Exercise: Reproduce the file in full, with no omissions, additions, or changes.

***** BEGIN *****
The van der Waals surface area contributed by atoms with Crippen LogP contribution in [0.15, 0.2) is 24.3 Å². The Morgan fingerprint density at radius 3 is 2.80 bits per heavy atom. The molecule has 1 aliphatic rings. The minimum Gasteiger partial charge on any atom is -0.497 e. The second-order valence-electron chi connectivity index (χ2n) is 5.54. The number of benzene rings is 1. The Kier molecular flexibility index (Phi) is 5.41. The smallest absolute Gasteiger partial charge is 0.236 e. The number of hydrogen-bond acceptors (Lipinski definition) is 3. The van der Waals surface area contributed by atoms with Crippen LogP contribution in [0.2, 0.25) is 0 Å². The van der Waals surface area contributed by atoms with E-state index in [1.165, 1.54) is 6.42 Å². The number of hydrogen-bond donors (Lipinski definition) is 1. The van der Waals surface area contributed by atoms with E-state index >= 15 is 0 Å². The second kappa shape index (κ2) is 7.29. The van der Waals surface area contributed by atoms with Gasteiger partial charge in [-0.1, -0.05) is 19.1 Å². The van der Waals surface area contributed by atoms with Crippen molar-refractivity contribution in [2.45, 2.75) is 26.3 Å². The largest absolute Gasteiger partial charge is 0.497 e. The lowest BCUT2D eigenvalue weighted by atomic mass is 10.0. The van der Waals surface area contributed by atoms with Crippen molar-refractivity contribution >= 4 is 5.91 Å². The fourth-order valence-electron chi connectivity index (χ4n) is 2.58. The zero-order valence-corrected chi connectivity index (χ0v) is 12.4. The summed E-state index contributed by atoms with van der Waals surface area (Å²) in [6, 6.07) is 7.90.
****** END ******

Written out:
The van der Waals surface area contributed by atoms with Crippen LogP contribution in [0.15, 0.2) is 24.3 Å². The Morgan fingerprint density at radius 3 is 2.80 bits per heavy atom. The molecule has 1 aliphatic rings. The minimum Gasteiger partial charge on any atom is -0.497 e. The second-order valence-electron chi connectivity index (χ2n) is 5.54. The number of benzene rings is 1. The Kier molecular flexibility index (Phi) is 5.41. The smallest absolute Gasteiger partial charge is 0.236 e. The number of hydrogen-bond acceptors (Lipinski definition) is 3. The van der Waals surface area contributed by atoms with Crippen LogP contribution in [0.2, 0.25) is 0 Å². The van der Waals surface area contributed by atoms with E-state index in [1.165, 1.54) is 6.42 Å². The number of hydrogen-bond donors (Lipinski definition) is 1. The van der Waals surface area contributed by atoms with E-state index >= 15 is 0 Å². The second kappa shape index (κ2) is 7.29. The van der Waals surface area contributed by atoms with Gasteiger partial charge in [-0.1, -0.05) is 19.1 Å². The van der Waals surface area contributed by atoms with Crippen molar-refractivity contribution in [2.45, 2.75) is 26.3 Å². The largest absolute Gasteiger partial charge is 0.497 e. The lowest BCUT2D eigenvalue weighted by atomic mass is 10.0. The van der Waals surface area contributed by atoms with Crippen molar-refractivity contribution >= 4 is 5.91 Å². The fourth-order valence-electron chi connectivity index (χ4n) is 2.58. The zero-order valence-corrected chi connectivity index (χ0v) is 12.4. The summed E-state index contributed by atoms with van der Waals surface area (Å²) in [6, 6.07) is 7.90.